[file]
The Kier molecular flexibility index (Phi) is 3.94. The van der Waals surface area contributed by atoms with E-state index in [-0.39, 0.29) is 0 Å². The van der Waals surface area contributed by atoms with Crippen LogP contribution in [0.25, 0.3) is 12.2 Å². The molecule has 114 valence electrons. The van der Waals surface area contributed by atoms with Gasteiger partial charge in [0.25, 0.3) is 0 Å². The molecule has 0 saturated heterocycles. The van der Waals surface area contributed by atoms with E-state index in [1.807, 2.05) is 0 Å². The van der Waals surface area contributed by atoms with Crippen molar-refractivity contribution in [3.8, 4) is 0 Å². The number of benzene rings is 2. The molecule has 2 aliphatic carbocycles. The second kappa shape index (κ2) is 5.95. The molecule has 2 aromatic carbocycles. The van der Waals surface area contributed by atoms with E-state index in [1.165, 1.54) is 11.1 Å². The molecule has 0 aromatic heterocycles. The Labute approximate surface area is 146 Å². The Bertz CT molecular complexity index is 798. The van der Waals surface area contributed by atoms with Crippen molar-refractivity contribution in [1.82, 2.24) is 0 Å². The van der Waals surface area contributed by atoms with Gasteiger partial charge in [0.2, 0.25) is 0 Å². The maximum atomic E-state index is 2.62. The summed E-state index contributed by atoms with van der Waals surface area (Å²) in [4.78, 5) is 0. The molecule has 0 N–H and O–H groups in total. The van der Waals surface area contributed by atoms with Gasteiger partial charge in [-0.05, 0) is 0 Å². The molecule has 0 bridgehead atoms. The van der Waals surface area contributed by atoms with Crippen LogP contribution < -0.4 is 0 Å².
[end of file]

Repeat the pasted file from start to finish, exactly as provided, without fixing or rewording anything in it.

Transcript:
The Kier molecular flexibility index (Phi) is 3.94. The van der Waals surface area contributed by atoms with E-state index in [-0.39, 0.29) is 0 Å². The van der Waals surface area contributed by atoms with Crippen LogP contribution in [0.25, 0.3) is 12.2 Å². The molecule has 114 valence electrons. The van der Waals surface area contributed by atoms with Gasteiger partial charge in [0.25, 0.3) is 0 Å². The molecule has 0 saturated heterocycles. The van der Waals surface area contributed by atoms with E-state index in [1.807, 2.05) is 0 Å². The van der Waals surface area contributed by atoms with Crippen molar-refractivity contribution in [3.8, 4) is 0 Å². The number of benzene rings is 2. The molecule has 2 aliphatic carbocycles. The second kappa shape index (κ2) is 5.95. The molecule has 2 aromatic carbocycles. The van der Waals surface area contributed by atoms with E-state index in [1.165, 1.54) is 11.1 Å². The molecule has 0 aromatic heterocycles. The Labute approximate surface area is 146 Å². The Bertz CT molecular complexity index is 798. The van der Waals surface area contributed by atoms with Crippen molar-refractivity contribution in [1.82, 2.24) is 0 Å². The van der Waals surface area contributed by atoms with Gasteiger partial charge in [0.2, 0.25) is 0 Å². The maximum atomic E-state index is 2.62. The summed E-state index contributed by atoms with van der Waals surface area (Å²) in [4.78, 5) is 0. The molecule has 0 N–H and O–H groups in total. The van der Waals surface area contributed by atoms with Gasteiger partial charge in [-0.05, 0) is 0 Å². The molecule has 0 bridgehead atoms. The van der Waals surface area contributed by atoms with Crippen LogP contribution < -0.4 is 0 Å².